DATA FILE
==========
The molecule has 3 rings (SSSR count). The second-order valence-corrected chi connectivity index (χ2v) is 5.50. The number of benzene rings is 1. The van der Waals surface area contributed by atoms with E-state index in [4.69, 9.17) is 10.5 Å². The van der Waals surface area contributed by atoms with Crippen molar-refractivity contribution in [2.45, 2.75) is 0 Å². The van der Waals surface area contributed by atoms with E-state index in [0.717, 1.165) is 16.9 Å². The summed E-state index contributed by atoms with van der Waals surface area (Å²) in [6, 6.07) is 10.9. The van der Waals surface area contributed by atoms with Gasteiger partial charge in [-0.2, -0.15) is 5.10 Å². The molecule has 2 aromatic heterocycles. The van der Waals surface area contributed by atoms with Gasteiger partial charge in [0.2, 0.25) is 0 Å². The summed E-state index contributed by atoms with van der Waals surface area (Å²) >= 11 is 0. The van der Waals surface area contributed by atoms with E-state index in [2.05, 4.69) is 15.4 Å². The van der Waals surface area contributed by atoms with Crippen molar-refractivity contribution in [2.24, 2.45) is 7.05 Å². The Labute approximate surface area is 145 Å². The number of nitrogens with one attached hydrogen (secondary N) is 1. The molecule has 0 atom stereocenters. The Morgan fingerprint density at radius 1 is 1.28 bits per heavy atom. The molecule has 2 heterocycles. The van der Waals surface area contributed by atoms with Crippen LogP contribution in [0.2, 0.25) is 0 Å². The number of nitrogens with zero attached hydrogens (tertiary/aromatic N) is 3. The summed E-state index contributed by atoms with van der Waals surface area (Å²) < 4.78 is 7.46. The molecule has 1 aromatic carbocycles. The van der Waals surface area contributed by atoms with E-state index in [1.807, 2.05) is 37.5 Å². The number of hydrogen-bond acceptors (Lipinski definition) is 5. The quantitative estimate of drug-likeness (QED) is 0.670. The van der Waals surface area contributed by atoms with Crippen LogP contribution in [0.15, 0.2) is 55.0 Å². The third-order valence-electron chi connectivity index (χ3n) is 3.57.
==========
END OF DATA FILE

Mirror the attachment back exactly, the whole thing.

The molecule has 3 rings (SSSR count). The second-order valence-corrected chi connectivity index (χ2v) is 5.50. The number of benzene rings is 1. The van der Waals surface area contributed by atoms with E-state index in [4.69, 9.17) is 10.5 Å². The van der Waals surface area contributed by atoms with Crippen molar-refractivity contribution in [2.45, 2.75) is 0 Å². The van der Waals surface area contributed by atoms with E-state index in [0.717, 1.165) is 16.9 Å². The summed E-state index contributed by atoms with van der Waals surface area (Å²) in [6, 6.07) is 10.9. The van der Waals surface area contributed by atoms with Gasteiger partial charge in [-0.2, -0.15) is 5.10 Å². The molecule has 2 aromatic heterocycles. The van der Waals surface area contributed by atoms with Gasteiger partial charge in [0.2, 0.25) is 0 Å². The summed E-state index contributed by atoms with van der Waals surface area (Å²) >= 11 is 0. The van der Waals surface area contributed by atoms with E-state index in [2.05, 4.69) is 15.4 Å². The van der Waals surface area contributed by atoms with Crippen molar-refractivity contribution in [2.24, 2.45) is 7.05 Å². The Labute approximate surface area is 145 Å². The number of nitrogens with one attached hydrogen (secondary N) is 1. The molecule has 0 atom stereocenters. The Morgan fingerprint density at radius 1 is 1.28 bits per heavy atom. The molecule has 2 heterocycles. The van der Waals surface area contributed by atoms with Crippen LogP contribution in [0.2, 0.25) is 0 Å². The number of nitrogens with zero attached hydrogens (tertiary/aromatic N) is 3. The summed E-state index contributed by atoms with van der Waals surface area (Å²) < 4.78 is 7.46. The molecule has 1 aromatic carbocycles. The van der Waals surface area contributed by atoms with E-state index in [1.807, 2.05) is 37.5 Å². The number of hydrogen-bond acceptors (Lipinski definition) is 5. The quantitative estimate of drug-likeness (QED) is 0.670. The van der Waals surface area contributed by atoms with Crippen LogP contribution in [0.15, 0.2) is 55.0 Å². The third-order valence-electron chi connectivity index (χ3n) is 3.57.